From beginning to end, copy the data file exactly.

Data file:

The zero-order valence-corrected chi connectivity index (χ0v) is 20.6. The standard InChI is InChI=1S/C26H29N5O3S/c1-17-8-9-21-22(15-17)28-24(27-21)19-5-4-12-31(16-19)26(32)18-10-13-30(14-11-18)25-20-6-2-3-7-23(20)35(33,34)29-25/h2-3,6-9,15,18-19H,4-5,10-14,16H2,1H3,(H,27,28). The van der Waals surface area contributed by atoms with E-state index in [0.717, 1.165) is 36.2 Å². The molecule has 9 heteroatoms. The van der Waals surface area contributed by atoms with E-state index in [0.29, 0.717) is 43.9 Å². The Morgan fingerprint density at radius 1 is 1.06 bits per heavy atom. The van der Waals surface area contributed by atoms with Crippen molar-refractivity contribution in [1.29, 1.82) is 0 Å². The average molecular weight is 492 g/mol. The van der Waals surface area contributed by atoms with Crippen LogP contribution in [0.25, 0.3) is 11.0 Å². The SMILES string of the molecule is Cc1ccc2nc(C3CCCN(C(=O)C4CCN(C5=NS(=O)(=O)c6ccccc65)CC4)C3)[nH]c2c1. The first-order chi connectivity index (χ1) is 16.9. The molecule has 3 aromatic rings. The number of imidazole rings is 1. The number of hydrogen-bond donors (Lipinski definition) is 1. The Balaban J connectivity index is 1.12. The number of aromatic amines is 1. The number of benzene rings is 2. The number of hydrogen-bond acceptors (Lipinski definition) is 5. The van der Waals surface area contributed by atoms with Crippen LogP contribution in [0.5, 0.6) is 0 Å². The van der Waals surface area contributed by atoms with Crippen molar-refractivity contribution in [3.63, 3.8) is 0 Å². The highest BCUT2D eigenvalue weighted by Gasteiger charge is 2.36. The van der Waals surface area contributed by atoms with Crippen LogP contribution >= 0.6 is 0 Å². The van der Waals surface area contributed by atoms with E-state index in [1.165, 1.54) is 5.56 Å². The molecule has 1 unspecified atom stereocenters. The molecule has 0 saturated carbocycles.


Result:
The zero-order valence-corrected chi connectivity index (χ0v) is 20.6. The standard InChI is InChI=1S/C26H29N5O3S/c1-17-8-9-21-22(15-17)28-24(27-21)19-5-4-12-31(16-19)26(32)18-10-13-30(14-11-18)25-20-6-2-3-7-23(20)35(33,34)29-25/h2-3,6-9,15,18-19H,4-5,10-14,16H2,1H3,(H,27,28). The van der Waals surface area contributed by atoms with E-state index in [0.717, 1.165) is 36.2 Å². The molecule has 9 heteroatoms. The van der Waals surface area contributed by atoms with E-state index in [0.29, 0.717) is 43.9 Å². The Morgan fingerprint density at radius 1 is 1.06 bits per heavy atom. The van der Waals surface area contributed by atoms with Crippen molar-refractivity contribution in [1.29, 1.82) is 0 Å². The average molecular weight is 492 g/mol. The van der Waals surface area contributed by atoms with Crippen LogP contribution in [0.25, 0.3) is 11.0 Å². The SMILES string of the molecule is Cc1ccc2nc(C3CCCN(C(=O)C4CCN(C5=NS(=O)(=O)c6ccccc65)CC4)C3)[nH]c2c1. The first-order chi connectivity index (χ1) is 16.9. The molecule has 3 aromatic rings. The number of imidazole rings is 1. The number of hydrogen-bond donors (Lipinski definition) is 1. The Balaban J connectivity index is 1.12. The number of aromatic amines is 1. The number of benzene rings is 2. The number of hydrogen-bond acceptors (Lipinski definition) is 5. The van der Waals surface area contributed by atoms with Crippen LogP contribution in [0.5, 0.6) is 0 Å². The van der Waals surface area contributed by atoms with Crippen molar-refractivity contribution in [3.63, 3.8) is 0 Å². The highest BCUT2D eigenvalue weighted by Gasteiger charge is 2.36. The van der Waals surface area contributed by atoms with Crippen LogP contribution >= 0.6 is 0 Å². The van der Waals surface area contributed by atoms with E-state index in [1.165, 1.54) is 5.56 Å². The molecule has 1 unspecified atom stereocenters. The molecule has 0 saturated carbocycles.